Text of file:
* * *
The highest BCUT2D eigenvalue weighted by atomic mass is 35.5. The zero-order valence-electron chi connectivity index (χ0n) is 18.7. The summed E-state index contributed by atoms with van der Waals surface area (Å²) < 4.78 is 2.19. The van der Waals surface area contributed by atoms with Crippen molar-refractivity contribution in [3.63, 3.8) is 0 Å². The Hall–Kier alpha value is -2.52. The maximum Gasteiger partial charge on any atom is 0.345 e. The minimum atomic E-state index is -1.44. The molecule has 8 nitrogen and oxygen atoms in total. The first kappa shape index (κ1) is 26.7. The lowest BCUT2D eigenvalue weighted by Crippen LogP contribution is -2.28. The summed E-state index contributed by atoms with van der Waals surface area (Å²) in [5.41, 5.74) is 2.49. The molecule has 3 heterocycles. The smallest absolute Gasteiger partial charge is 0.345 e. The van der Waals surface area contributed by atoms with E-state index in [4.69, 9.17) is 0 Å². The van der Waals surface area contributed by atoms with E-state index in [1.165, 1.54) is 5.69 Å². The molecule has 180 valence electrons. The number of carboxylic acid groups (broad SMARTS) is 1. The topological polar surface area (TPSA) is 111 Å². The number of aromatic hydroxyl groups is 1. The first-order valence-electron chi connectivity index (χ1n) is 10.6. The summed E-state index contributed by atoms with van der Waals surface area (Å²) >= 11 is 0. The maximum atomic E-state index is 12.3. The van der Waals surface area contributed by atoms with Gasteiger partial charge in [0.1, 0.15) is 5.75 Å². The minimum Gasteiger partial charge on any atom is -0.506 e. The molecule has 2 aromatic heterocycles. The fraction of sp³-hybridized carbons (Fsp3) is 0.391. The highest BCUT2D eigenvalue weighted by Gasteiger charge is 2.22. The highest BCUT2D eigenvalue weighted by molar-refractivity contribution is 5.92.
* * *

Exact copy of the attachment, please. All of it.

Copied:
The highest BCUT2D eigenvalue weighted by atomic mass is 35.5. The zero-order valence-electron chi connectivity index (χ0n) is 18.7. The summed E-state index contributed by atoms with van der Waals surface area (Å²) < 4.78 is 2.19. The van der Waals surface area contributed by atoms with Crippen molar-refractivity contribution in [3.63, 3.8) is 0 Å². The Hall–Kier alpha value is -2.52. The maximum Gasteiger partial charge on any atom is 0.345 e. The minimum atomic E-state index is -1.44. The molecule has 8 nitrogen and oxygen atoms in total. The first kappa shape index (κ1) is 26.7. The lowest BCUT2D eigenvalue weighted by Crippen LogP contribution is -2.28. The summed E-state index contributed by atoms with van der Waals surface area (Å²) in [5.41, 5.74) is 2.49. The molecule has 3 heterocycles. The smallest absolute Gasteiger partial charge is 0.345 e. The van der Waals surface area contributed by atoms with E-state index in [4.69, 9.17) is 0 Å². The van der Waals surface area contributed by atoms with E-state index in [1.165, 1.54) is 5.69 Å². The molecule has 180 valence electrons. The number of carboxylic acid groups (broad SMARTS) is 1. The topological polar surface area (TPSA) is 111 Å². The number of aromatic hydroxyl groups is 1. The first-order valence-electron chi connectivity index (χ1n) is 10.6. The summed E-state index contributed by atoms with van der Waals surface area (Å²) >= 11 is 0. The maximum atomic E-state index is 12.3. The van der Waals surface area contributed by atoms with Gasteiger partial charge in [0.1, 0.15) is 5.75 Å². The minimum Gasteiger partial charge on any atom is -0.506 e. The molecule has 2 aromatic heterocycles. The fraction of sp³-hybridized carbons (Fsp3) is 0.391. The highest BCUT2D eigenvalue weighted by Gasteiger charge is 2.22. The highest BCUT2D eigenvalue weighted by molar-refractivity contribution is 5.92.